‘That makes Rafael Nadal’s game perform better’, says expert

Rafael Nadal is having a simply fabulous season. The former world number 1 won two majors in 2022, the Australian Open and Roland Garros, losing just three games in the first seven months of the year. Although he has had to deal with foot pain, the Spanish phenomenon is still unbeaten in the Grand Slams (19-0). The 36-year-old from Manacor was on the hunt for his third Wimbledon title, but was unable to play the semi-final against Nick Kyrgios due to an abdominal tear. Rafa has already resumed training intensely and will be at the start of the Masters 1000 in Montreal next week. His big goal is obviously the US Open, a tournament he hasn’t played since 2019. Given the probable absence of Novak Djokovic, the Iberian will have a great chance to stretch further in the all-time Grand Slam ranking. Over the years, the Majorcan’s game has changed significantly. Nadal plays less physical tennis than at the beginning of his career, but that hasn’t affected his results. During an interview with ‘Punto de Break’, Guillermo Perez highlighted the ability of the Big 3 to evolve.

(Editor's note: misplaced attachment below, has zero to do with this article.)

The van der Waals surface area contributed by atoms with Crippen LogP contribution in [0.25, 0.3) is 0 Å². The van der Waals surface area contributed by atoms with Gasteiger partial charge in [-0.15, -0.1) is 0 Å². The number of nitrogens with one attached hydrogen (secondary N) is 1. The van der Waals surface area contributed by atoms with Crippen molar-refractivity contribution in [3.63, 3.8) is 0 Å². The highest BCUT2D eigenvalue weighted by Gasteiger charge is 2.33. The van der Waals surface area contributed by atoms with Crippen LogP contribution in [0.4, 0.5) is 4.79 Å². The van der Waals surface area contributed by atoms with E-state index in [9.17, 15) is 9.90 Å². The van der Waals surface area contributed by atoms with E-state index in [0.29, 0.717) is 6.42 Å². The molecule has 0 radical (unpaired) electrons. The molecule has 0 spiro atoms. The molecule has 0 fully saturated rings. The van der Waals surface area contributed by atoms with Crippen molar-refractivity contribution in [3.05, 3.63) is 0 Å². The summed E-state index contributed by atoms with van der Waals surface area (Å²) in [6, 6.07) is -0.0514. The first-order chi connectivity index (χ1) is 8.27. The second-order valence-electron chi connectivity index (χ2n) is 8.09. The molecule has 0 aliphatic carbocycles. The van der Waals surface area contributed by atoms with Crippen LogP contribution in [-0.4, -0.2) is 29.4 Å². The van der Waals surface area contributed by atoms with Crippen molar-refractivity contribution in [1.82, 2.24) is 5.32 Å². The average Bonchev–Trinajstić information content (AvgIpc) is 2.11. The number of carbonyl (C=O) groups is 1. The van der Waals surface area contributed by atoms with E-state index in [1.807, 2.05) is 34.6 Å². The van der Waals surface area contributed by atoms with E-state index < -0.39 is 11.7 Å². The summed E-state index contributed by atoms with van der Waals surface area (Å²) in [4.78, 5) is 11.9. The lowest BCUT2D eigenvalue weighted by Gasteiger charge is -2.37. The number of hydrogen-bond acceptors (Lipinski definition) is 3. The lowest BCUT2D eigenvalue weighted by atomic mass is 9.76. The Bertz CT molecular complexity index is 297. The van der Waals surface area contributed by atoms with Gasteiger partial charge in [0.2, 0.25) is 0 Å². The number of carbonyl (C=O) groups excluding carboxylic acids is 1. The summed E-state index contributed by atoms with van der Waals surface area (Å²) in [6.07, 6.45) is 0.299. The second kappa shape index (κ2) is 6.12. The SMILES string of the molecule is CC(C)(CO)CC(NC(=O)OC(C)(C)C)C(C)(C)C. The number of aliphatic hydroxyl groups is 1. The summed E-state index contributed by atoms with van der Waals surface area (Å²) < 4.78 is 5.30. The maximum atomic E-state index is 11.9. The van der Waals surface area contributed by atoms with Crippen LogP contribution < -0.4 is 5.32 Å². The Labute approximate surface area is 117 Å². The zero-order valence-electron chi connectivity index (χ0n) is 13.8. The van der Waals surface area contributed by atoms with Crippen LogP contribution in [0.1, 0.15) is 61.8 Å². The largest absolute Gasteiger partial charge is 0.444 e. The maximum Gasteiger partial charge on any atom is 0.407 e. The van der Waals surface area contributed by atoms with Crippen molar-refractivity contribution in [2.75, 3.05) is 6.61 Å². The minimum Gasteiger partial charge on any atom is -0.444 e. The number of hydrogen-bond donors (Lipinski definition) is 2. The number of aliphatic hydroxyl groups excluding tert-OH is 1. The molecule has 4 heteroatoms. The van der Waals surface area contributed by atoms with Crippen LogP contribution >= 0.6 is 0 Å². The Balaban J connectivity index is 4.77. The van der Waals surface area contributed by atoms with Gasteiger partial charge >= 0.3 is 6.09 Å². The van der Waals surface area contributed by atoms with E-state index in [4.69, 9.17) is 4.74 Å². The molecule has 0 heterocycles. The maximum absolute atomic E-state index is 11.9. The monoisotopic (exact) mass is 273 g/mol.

Perez reflects on Rafa Nadal

During an interaction with Punto de Break, Perez observed how the good players like Rafael Nadal have evolved their game but still maintained their consistency. “The good guys keep winning; the good ones not only stay, they improve, because I would say that right now Nadal plays better tennis than before,” said Perez. “Maybe he has fewer legs, less physical, but he plays better tennis, that makes his game perform better.” In Nadal’s autobiography, Toni describes how his nephew was a well-mannered boy while growing up. He said, “Respect for other people, for everyone irrespective of who they might be or what they might do, is the starting point of everything. What is not acceptable is that people who have had it all in life should behave coarsely with other people. No, the higher you are, the greater your duty to treat people with respect.” Talking about what he would have done if Nadal was an ill-mannered boy, Toni said, “I would have hated my nephew to have turned out any other way, to have performed tantrums on court, to have been churlish with his opponents, with the whole world watching on TV. Or, for that matter, to be impolite with the umpires or the fans. I always say, and his parents do too, that it is more important to be a good person than a good player.”